Shells of the genus Dentalium were culturally significant with Pacific Northwest natives (Amerinds)until the late 1800s. The shells were collected on strings and used as necklaces and money. (Reynolds, 1996; Spear, 1994)
No scaphopods are currently listed or given special status.
Scaphopods do not have a heart, gills or vessels for circulation. Instead, circulation is through simple hemolymph sinuses and gas exchange takes place across the mantle and body surface. (Brusca and Brusca, 2003)
Renee Sherman Mulcrone (author).
the body of water between Africa, Europe, the southern ocean (above 60 degrees south latitude), and the western hemisphere. It is the second largest ocean in the world after the Pacific Ocean.
body of water between the southern ocean (above 60 degrees south latitude), Australia, Asia, and the western hemisphere. This is the world's largest ocean, covering about 28% of the world's surface.
Referring to an animal that lives on or near the bottom of a body of water. Also an aquatic biome consisting of the ocean bottom below the pelagic and coastal zones. Bottom habitats in the very deepest oceans (below 9000 m) are sometimes referred to as the abyssal zone. see also oceanic vent.
having body symmetry such that the animal can be divided in one plane into two mirror-image halves. Animals with bilateral symmetry have dorsal and ventral sides, as well as anterior and posterior ends. Synapomorphy of the Bilateria.
uses smells or other chemicals to communicate
the nearshore aquatic habitats near a coast, or shoreline.
animals which must use heat acquired from the environment and behavioral adaptations to regulate body temperature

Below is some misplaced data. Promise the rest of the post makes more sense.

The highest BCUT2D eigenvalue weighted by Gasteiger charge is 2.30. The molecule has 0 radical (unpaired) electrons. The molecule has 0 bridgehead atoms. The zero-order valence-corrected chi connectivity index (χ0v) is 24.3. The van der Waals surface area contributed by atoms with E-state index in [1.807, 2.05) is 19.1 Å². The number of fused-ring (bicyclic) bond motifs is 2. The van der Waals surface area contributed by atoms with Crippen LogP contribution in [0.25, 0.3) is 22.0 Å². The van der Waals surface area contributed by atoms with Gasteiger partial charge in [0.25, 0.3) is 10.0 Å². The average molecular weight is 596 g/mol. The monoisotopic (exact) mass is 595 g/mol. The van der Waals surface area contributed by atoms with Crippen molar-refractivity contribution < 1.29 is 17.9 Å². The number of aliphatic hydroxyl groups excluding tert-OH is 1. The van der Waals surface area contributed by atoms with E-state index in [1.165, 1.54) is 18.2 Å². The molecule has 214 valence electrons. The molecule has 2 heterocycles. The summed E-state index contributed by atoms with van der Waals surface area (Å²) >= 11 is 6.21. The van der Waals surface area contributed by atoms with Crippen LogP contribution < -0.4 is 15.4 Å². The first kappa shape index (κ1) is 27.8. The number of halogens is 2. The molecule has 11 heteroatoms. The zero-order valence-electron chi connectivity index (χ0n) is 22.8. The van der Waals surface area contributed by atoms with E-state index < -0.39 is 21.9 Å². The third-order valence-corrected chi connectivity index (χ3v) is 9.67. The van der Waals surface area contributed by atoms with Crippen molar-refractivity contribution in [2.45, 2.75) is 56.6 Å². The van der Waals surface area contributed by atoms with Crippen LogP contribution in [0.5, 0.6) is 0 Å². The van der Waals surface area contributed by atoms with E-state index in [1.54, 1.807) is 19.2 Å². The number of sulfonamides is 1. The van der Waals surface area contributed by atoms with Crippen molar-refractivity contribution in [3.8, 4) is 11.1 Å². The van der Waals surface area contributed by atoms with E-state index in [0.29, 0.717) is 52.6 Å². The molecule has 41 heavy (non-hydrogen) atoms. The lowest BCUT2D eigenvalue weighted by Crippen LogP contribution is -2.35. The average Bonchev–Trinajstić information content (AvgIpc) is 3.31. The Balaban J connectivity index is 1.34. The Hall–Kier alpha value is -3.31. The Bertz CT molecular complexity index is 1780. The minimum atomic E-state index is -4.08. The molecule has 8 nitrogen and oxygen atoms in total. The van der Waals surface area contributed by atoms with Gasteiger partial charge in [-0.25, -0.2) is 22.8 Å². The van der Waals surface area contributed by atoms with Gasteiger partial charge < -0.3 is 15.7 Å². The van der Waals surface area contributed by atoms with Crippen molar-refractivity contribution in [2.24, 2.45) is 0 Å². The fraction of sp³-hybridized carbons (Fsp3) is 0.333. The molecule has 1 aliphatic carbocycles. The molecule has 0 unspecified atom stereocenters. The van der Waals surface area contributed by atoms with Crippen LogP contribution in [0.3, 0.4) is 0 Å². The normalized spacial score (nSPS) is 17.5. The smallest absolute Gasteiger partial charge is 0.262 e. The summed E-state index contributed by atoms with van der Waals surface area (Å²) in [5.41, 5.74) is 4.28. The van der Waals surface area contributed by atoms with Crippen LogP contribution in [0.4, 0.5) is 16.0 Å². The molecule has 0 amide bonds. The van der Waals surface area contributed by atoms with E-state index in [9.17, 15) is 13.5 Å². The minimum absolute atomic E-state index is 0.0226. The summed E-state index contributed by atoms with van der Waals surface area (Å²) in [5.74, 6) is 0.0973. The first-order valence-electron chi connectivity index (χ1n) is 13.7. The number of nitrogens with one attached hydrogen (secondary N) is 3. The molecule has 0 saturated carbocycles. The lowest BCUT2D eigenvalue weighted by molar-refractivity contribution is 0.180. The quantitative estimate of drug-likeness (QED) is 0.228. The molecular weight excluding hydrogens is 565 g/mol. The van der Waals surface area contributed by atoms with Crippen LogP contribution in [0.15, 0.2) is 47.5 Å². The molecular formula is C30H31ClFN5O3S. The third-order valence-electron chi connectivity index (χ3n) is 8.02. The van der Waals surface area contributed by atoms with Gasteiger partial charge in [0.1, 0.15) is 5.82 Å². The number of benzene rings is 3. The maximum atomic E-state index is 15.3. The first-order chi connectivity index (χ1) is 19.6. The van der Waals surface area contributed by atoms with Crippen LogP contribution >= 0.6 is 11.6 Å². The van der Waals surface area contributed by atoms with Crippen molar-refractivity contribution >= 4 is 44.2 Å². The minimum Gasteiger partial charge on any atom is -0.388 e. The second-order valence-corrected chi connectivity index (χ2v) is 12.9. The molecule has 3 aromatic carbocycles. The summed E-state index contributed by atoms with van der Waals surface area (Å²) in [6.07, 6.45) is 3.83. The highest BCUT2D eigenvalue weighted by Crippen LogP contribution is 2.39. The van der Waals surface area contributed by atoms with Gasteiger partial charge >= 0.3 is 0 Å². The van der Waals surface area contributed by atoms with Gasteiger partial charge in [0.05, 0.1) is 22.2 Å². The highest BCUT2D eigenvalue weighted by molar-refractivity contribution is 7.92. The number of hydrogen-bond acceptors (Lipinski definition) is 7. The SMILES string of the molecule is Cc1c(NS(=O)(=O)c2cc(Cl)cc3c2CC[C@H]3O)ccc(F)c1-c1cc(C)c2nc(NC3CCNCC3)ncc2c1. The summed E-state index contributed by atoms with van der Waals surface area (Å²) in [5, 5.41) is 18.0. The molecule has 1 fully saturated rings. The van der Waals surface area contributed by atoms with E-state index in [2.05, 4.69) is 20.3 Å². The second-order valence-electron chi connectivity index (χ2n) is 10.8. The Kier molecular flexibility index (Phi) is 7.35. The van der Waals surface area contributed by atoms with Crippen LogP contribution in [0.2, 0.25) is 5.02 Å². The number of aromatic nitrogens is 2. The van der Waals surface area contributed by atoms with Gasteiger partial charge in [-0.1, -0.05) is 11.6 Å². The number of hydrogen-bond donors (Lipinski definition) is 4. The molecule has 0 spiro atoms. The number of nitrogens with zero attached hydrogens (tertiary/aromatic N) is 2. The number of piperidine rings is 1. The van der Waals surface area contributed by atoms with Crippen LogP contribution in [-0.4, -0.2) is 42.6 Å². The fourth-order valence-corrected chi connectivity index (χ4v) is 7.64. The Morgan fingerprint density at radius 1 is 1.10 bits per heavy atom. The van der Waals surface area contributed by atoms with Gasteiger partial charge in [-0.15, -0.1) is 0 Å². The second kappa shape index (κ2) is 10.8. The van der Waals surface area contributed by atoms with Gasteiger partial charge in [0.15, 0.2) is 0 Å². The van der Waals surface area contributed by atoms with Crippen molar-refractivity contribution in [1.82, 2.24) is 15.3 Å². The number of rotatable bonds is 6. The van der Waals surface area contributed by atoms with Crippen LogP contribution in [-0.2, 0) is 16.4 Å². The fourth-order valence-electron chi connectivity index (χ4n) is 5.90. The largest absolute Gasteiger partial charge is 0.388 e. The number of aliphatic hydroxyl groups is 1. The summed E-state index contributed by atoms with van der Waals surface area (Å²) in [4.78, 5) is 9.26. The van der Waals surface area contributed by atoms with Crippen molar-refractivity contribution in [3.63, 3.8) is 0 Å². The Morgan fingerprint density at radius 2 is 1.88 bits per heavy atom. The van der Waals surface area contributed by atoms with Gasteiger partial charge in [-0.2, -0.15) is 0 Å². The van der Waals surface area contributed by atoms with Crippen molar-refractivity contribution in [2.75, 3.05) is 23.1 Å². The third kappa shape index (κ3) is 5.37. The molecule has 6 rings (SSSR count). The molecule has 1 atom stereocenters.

fertilization takes place outside the female's body
union of egg and spermatozoan
having a body temperature that fluctuates with that of the immediate environment; having no mechanism or a poorly developed mechanism for regulating internal body temperature.
the area of shoreline influenced mainly by the tides, between the highest and lowest reaches of the tide. An aquatic habitat.
A large change in the shape or structure of an animal that happens as the animal grows. In insects, "incomplete metamorphosis" is when young animals are similar to adults and change gradually into the adult form, and "complete metamorphosis" is when there is a profound change between larval and adult forms. Butterflies have complete metamorphosis, grasshoppers have incomplete metamorphosis.
having the capacity to move from one place to another.
an animal that mainly eats all kinds of things, including plants and animals
reproduction in which eggs are released by the female; development of offspring occurs outside the mother's body.
mainly lives in oceans, seas, or other bodies of salt water.
remains in the same area
reproduction that includes combining the genetic contribution of two individuals, a male and a female
uses touch to communicate
Barnes, R. 1987. Invertebrate Zoology. Orlando, Florida: Dryden Press.
Brusca, R., G. Brusca. 2003. Invertebrates. Sunderland, Massachusetts: Sinauer Associates, Inc..
Jones, A., J. Baxter. 1987. Molluscs: Caudofoveata, Solenogastres, Polyplacophora and Scaphopoda. London: E. J. Brill/Dr. W. Backhuys.
Lamprell, K., J. Healy. 2001. Scaphopoda. Pp. 85-128 in A Wells, W Houston, eds. Zoological Catalogue of Australia, Vol. 17.2. Melbourne, Australia: CSIRO Publishing.
Reynolds, P. 1996. "The Scaphopod Page, Class Scaphopoda, Phylum Mollusca" (On-line). Accessed February 04, 2005 at http://academics.hamilton.edu/biology/preynold/Scaphopoda/default.html.
Shimek, R. 1990. Diet and habitat utilization in a Northeastern Pacific Ocean scaphopod assemblage. American Malacological Bulletin, 7: 147-169.
Shimek, R. 2005. "Scaphopods, Some Natural History" (On-line). Accessed February 04, 2005 at http://rshimek.com/Scaph1.htm.
Spear, B. 1994. "Introduction to the Scaphopoda, the tusk shells" (On-line). Accessed February 04, 2005 at http://www.ucmp.berkeley.edu/mollusca/scaphs/scaphopoda.html.